1. Because studies of the metabolic problems of the human intra-uterine growth-retarded neonate are limited by ethical considerations we have used the intra-uterine growth-retarded piglet as an animal model. Total body-glucose kinetics were measured in 16 intra-uterine growth-retarded and 11 normal piglets from the same litters with [3H]glucose as a tracer.
2. The intra-uterine growth-retarded animals had marginally smaller brains than their normal littermates, but substantially smaller livers. Liver weight was reduced in proportion to body weight.
3. Total body-glucose turnover rate was significantly lower (P < 0.001) in the intra-uterine growth-retarded animals in comparison with their normal littermates, but was appropriate for their smaller body and liver weights. Brain weight was only slightly reduced in the intra-uterine growth-retarded group so that glucose turnover adjusted to a common brain weight was significantly lower (P < 0.001) in these animals.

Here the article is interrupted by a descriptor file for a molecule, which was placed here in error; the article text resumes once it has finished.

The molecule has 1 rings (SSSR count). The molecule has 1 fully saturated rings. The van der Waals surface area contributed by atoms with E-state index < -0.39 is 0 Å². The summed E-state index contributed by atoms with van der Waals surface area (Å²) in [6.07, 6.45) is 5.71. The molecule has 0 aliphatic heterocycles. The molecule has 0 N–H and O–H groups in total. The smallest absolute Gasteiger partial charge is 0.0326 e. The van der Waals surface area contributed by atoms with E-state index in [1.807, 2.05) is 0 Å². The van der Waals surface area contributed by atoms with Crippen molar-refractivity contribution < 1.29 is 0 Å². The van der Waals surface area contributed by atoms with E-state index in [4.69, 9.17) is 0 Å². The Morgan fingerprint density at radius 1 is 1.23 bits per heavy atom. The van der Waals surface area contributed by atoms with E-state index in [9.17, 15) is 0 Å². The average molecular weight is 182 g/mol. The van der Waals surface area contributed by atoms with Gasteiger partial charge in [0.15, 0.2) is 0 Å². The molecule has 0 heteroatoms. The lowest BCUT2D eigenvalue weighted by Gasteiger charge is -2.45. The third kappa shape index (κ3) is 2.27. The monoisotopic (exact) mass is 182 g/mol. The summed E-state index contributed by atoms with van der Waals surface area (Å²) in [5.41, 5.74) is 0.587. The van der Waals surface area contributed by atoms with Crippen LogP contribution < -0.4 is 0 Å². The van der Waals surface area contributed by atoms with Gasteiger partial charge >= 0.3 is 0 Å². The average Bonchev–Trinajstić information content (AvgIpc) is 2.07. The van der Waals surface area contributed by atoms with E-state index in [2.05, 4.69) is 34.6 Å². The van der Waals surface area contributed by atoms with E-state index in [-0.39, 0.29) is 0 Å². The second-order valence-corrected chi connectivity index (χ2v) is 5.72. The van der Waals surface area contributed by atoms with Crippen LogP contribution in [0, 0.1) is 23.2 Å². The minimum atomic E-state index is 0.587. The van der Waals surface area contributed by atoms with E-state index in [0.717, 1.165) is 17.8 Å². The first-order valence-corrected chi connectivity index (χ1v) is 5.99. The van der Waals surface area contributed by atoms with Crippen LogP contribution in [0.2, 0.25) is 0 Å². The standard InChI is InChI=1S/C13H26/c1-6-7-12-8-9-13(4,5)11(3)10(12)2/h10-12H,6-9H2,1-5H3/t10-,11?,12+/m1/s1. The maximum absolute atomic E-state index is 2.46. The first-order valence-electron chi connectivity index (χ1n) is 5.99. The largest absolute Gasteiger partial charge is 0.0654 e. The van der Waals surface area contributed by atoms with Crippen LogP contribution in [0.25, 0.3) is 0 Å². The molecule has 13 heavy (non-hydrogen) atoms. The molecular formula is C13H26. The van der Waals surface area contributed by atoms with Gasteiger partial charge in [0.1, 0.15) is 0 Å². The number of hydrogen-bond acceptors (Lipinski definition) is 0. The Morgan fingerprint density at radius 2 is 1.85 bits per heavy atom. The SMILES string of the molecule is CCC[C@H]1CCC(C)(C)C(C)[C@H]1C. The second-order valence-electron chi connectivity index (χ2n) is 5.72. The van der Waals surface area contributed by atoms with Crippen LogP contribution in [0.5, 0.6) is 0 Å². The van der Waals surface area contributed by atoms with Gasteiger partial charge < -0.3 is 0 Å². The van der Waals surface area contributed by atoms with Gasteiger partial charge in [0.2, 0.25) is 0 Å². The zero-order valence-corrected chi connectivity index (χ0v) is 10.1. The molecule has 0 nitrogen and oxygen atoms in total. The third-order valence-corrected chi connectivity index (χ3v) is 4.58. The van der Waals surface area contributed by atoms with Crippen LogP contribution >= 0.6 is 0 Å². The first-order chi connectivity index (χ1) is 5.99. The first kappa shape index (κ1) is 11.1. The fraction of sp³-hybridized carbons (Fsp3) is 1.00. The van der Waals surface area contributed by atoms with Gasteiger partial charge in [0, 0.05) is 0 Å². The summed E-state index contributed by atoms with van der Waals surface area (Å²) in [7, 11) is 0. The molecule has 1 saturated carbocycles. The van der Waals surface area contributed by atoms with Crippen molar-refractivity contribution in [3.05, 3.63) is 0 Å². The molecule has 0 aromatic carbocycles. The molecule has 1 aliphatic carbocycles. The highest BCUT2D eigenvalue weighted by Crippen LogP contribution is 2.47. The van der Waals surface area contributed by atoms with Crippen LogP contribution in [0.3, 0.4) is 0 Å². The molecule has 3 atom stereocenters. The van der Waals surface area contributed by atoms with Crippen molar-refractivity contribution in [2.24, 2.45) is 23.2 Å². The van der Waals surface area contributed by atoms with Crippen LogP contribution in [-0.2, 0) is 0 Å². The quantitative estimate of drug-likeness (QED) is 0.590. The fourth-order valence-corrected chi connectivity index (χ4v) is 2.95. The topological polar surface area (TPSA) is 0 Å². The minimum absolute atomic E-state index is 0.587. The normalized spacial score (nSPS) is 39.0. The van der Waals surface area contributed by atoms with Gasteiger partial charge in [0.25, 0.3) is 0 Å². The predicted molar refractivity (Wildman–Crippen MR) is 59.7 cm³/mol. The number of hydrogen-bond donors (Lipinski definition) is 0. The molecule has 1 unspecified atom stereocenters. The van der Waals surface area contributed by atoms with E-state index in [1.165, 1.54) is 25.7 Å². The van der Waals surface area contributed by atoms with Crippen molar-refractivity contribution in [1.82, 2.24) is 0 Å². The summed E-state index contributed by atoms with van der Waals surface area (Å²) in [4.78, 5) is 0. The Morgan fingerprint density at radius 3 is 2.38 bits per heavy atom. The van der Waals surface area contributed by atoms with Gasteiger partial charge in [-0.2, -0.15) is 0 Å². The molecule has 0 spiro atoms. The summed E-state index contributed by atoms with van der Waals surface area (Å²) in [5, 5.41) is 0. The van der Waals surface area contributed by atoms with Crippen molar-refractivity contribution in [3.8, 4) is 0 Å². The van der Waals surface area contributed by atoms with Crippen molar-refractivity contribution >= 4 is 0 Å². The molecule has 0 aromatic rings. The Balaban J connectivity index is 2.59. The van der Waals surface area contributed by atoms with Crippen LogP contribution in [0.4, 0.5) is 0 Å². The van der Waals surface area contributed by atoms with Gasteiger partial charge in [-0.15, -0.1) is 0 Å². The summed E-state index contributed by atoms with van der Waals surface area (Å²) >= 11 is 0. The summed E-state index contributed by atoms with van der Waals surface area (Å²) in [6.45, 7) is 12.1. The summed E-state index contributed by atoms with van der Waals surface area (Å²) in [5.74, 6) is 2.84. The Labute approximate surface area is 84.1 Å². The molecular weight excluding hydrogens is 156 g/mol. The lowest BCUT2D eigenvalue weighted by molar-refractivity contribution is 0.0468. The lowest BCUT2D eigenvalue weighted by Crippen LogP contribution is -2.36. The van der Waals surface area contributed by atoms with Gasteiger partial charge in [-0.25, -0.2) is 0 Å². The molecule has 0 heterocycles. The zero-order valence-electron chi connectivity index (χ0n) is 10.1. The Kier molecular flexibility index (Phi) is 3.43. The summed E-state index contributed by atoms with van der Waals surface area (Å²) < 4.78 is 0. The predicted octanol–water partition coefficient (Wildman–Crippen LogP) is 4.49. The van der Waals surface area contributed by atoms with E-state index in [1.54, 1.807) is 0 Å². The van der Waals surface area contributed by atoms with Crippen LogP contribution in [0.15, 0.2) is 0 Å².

4. Total body-glucose pool size was lower in the intra-uterine growth-retarded animals (P < 0.01), but was appropriate for their body and liver weights. It was significantly reduced in relation to brain weight (P < 0.001).
5. Resting plasma glucose concentration was lower in the intra-uterine growth-retarded animals (P < 0.001). There was no relationship between concentration and turnover in either group.
6. It is suggested that the observed differences in total body-glucose turnover may be associated with profound differences in cerebral metabolism in the intra-uterine growth-retarded animals.